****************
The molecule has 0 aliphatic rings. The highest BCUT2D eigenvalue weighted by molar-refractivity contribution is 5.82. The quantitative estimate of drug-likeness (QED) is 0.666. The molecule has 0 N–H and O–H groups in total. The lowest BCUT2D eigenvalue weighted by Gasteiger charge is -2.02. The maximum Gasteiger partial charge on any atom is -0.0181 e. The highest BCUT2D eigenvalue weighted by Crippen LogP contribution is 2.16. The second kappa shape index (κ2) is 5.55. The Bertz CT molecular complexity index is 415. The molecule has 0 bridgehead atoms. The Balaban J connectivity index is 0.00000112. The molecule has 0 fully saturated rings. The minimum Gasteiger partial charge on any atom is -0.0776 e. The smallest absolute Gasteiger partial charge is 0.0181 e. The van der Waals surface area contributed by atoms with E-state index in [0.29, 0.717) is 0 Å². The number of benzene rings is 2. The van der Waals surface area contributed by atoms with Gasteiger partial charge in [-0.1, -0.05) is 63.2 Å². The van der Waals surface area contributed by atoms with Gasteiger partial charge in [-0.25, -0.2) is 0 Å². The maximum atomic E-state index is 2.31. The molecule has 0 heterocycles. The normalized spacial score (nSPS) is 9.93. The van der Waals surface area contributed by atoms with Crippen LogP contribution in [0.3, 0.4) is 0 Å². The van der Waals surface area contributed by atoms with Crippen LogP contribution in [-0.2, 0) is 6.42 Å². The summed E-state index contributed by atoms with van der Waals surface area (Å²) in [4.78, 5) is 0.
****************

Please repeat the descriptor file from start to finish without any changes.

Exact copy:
The molecule has 0 aliphatic rings. The highest BCUT2D eigenvalue weighted by molar-refractivity contribution is 5.82. The quantitative estimate of drug-likeness (QED) is 0.666. The molecule has 0 N–H and O–H groups in total. The lowest BCUT2D eigenvalue weighted by Gasteiger charge is -2.02. The maximum Gasteiger partial charge on any atom is -0.0181 e. The highest BCUT2D eigenvalue weighted by Crippen LogP contribution is 2.16. The second kappa shape index (κ2) is 5.55. The Bertz CT molecular complexity index is 415. The molecule has 0 bridgehead atoms. The Balaban J connectivity index is 0.00000112. The molecule has 0 fully saturated rings. The minimum Gasteiger partial charge on any atom is -0.0776 e. The smallest absolute Gasteiger partial charge is 0.0181 e. The van der Waals surface area contributed by atoms with E-state index in [0.29, 0.717) is 0 Å². The number of benzene rings is 2. The van der Waals surface area contributed by atoms with Gasteiger partial charge in [-0.1, -0.05) is 63.2 Å². The van der Waals surface area contributed by atoms with Gasteiger partial charge in [-0.25, -0.2) is 0 Å². The maximum atomic E-state index is 2.31. The molecule has 0 heterocycles. The normalized spacial score (nSPS) is 9.93. The van der Waals surface area contributed by atoms with Crippen LogP contribution in [0.3, 0.4) is 0 Å². The van der Waals surface area contributed by atoms with Crippen LogP contribution in [-0.2, 0) is 6.42 Å². The summed E-state index contributed by atoms with van der Waals surface area (Å²) in [4.78, 5) is 0.